English version


From Longman Dictionary of Contemporary Englishcircularcir‧cu‧lar1 /ˈsɜːkjələ $ ˈsɜːrkjələr/ ●●○ adjective  1 CIRCLEshaped like a circle a circular table2 AROUND/ROUNDmoving around in a circle a circular bus route3 circular argument/logic/reasoningcircularity /ˌsɜːkjəˈlærəti $ ˌsɜːr-/ noun [uncountable]
Examples from the Corpus
circularThe level I have in mind is circular.Attached to one side was an enormous circular blade; a startling silver against the gloom.The interior of the circular cella is a masterpiece of construction and lighting effect.The villa has a circular courtyard with rooms leading off it in all directions.The cattle are kept in a large circular enclosure.The frigidarium is small and circular in plan.Rather, I think the measure should be circular, like the face of a clock.With shoes off, make a circular motion with the feet to the count of 10, Levi suggested.the moon's circular orbitThe planets follow almost circular orbits around the sun.The procession follows a circular route through the town, and finishes back in the park.Hold up the circular strip and ask the students how many sides it has.
circularcircular2 noun [countable]  TCNa printed advertisement, notice etc that is sent to lots of people at the same time
Examples from the Corpus
circularIt is not a circular slipped under your door to which you may or may not respond with a pre-paid envelope.Central Government publish general advice on a wide range of planning issues through planning policy guidance notes and circulars.Publishers often distribute, in addition to catalogues, circulars about individual books or series.The Patten plan, detailed in a Government draft circular, risks further heightening confrontation with teachers already boycotting national curriculum tests.Still, make sure that it's mentioned in the next circular, lad.Robotic bureaucrats do not look through the Sunday shopping circulars to find the lowest prices.In view of the threat of expulsions contained in these circulars, Labour supporters of Unity had to reconsider their position.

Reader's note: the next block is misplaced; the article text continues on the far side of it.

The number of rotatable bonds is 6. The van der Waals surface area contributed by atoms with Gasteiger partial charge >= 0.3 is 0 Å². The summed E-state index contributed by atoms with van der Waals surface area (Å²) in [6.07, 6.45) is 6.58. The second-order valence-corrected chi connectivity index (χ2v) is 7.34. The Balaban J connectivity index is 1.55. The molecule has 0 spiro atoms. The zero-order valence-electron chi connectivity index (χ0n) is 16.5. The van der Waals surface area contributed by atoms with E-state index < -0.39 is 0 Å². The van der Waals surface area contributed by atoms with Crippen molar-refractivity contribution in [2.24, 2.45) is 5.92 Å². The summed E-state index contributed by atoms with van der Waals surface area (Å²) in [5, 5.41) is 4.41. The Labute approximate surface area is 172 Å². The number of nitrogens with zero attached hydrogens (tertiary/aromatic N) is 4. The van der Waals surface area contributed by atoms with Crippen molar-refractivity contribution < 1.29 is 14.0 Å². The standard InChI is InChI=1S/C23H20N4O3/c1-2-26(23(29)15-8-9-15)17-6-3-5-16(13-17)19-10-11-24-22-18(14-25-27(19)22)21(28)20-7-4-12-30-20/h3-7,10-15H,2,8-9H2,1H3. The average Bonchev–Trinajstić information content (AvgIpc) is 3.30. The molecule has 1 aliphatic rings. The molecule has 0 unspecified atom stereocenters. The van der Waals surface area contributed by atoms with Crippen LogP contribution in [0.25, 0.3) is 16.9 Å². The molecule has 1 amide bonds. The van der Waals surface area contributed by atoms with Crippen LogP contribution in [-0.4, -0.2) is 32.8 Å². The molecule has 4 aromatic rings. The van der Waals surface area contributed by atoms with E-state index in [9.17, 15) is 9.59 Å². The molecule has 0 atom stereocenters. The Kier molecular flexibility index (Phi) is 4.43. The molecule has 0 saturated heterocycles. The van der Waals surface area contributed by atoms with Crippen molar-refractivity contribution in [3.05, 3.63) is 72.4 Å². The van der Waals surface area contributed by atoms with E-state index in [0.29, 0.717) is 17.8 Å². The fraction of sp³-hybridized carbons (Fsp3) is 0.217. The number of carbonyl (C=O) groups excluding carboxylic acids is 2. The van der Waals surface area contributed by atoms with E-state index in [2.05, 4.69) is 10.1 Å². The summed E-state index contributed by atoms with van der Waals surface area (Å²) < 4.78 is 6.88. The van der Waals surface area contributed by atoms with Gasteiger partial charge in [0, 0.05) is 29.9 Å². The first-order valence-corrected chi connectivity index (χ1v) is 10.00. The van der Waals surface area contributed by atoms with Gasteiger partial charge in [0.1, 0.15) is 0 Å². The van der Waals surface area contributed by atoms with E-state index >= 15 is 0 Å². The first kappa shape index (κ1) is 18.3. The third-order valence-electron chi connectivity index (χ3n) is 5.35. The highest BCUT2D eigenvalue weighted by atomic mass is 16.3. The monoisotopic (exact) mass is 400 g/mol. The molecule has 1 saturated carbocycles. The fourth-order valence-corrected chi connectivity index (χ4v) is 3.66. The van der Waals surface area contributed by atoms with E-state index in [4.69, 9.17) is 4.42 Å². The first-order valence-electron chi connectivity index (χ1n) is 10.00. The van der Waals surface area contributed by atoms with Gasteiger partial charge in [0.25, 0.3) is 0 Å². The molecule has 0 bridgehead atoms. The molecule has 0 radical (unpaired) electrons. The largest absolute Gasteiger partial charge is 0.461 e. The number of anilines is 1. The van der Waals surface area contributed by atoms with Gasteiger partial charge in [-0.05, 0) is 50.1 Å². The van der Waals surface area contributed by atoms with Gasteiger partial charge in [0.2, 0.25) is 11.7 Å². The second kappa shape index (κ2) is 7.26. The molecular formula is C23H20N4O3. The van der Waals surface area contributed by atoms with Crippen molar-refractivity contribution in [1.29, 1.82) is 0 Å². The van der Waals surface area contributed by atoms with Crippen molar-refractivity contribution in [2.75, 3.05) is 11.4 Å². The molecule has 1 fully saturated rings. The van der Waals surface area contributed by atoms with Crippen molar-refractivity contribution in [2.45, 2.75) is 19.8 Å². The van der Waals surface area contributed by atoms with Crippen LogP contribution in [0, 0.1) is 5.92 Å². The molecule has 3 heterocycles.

From Longman Business Dictionarycircularcir‧cu‧lar /ˈsɜːkələˈsɜːrkjələr/ noun [countable]MARKETING an official letter or advertisement sent to a lot of peopleThe government’s instructions were issued to local authorities via circulars.a circular letter sent out by one insurance company, urging people to ‘Act Now And Beat The Tax Man’